Bowen University Teaching Hospital (BUTH) and Ladoke Akintola University of Technology (LAUTECH) Teaching Hospital (LTH) both located in Ogbomoso, Oyo State, Nigeria, were used as the sites of the study. The subjects were new clinically diagnosed with Cerebrovascular Accident (CVA) with CT scan confirmation. Patients with complications such as renal, liver pathology or other medical illnesses were excluded. Patients on lipid regulating drugs were also excluded from the study. History and physical examination were taken from the subjects and blood samples were collected for analysis It was a cross-sectional study with semi-structured questioner administered as a survey instrument. Seventy-Two newly diagnosed CVA patients presenting at Accident and Emergency units of both institutions were consecutively recruited into the study after obtaining their informed consent. Another seven-two apparently healthy normotensive, age, and sex-matched volunteers were recruited from Ogbomoso Community as controls after obtaining their informed consent.

Ethical clearances for the study were obtained from the Ethical Review Committee of Ladoke Akintola University of Technology Teaching Hospital and Bowen Teaching Hospital.

Blood sample collection, storage and laboratory analysis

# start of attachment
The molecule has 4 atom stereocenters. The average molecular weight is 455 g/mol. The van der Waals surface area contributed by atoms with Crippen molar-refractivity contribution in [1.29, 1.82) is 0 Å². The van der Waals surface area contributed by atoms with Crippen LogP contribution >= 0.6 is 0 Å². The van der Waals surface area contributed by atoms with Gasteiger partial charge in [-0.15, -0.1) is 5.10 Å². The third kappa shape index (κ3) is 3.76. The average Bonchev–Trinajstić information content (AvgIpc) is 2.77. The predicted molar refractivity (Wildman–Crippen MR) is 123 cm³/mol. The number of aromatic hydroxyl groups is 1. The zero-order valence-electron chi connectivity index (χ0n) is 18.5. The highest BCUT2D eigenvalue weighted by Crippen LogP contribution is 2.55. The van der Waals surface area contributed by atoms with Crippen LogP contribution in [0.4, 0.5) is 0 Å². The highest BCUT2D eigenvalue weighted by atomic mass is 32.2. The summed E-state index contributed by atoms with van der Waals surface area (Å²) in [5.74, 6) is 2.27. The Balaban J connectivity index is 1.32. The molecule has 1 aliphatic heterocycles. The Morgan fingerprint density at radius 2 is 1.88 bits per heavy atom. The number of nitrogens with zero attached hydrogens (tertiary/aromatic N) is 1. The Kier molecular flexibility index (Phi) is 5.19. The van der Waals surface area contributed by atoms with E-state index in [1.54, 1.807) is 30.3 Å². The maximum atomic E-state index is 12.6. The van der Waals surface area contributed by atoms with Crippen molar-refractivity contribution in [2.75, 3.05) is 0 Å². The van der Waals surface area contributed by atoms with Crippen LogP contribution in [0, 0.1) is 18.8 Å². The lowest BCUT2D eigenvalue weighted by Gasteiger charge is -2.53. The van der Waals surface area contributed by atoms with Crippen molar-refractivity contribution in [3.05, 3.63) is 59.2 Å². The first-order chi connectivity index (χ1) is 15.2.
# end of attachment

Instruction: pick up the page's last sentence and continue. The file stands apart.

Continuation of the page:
A fasting venous blood was collected into 0.1% Na EDTA bottle from each subject and control using the standard technique of phlebotomy. Each sample was centrifuged at 3,000 xg for 5 minutes. The plasma obtained was stored frozen at -200°C before analysis. Plasma from both subjects and controls were analyzed in batches using standards and controls for all the biochemical parameters. The enzymatic endpoint was used for lipid profile parameters except LDL-Cholesterol, using kits from Randox Laboratories Limited, (Batch Number; CH 200 Lot 363904/97QX, TR 210 325799 87 D8, CH203 2344CH) Crumlin, UK. Low-density lipoprotein cholesterol was calculated using freidwald’s formula [14]. Homocysteine was measured by Enzyme-Linked Immune-Sorbent Assay (ELISA) using commercial kits (Human) purchased from Span Biotech Limited (Batch Number; E201509198050), Hong Kong.

The data obtained were analyzed using Statistical Package for Social Sciences (SPSS) version 20. Frequency distribution tables were generated from variables like age, sex, religion, marital status, and ethnicity, while cross-tabulation and test statistics were done. The Chi-square test was used to compare proportion, while Student ‘t’ test was used to compare means of continuous variables. The Analysis of Variance (ANOVA) test was used to compare the means of more than two variables. Pearson's correlation analysis was used to test the strength and direction of relationship between continuous variables. The level of significance was set with p-value less than or equal to 0.05.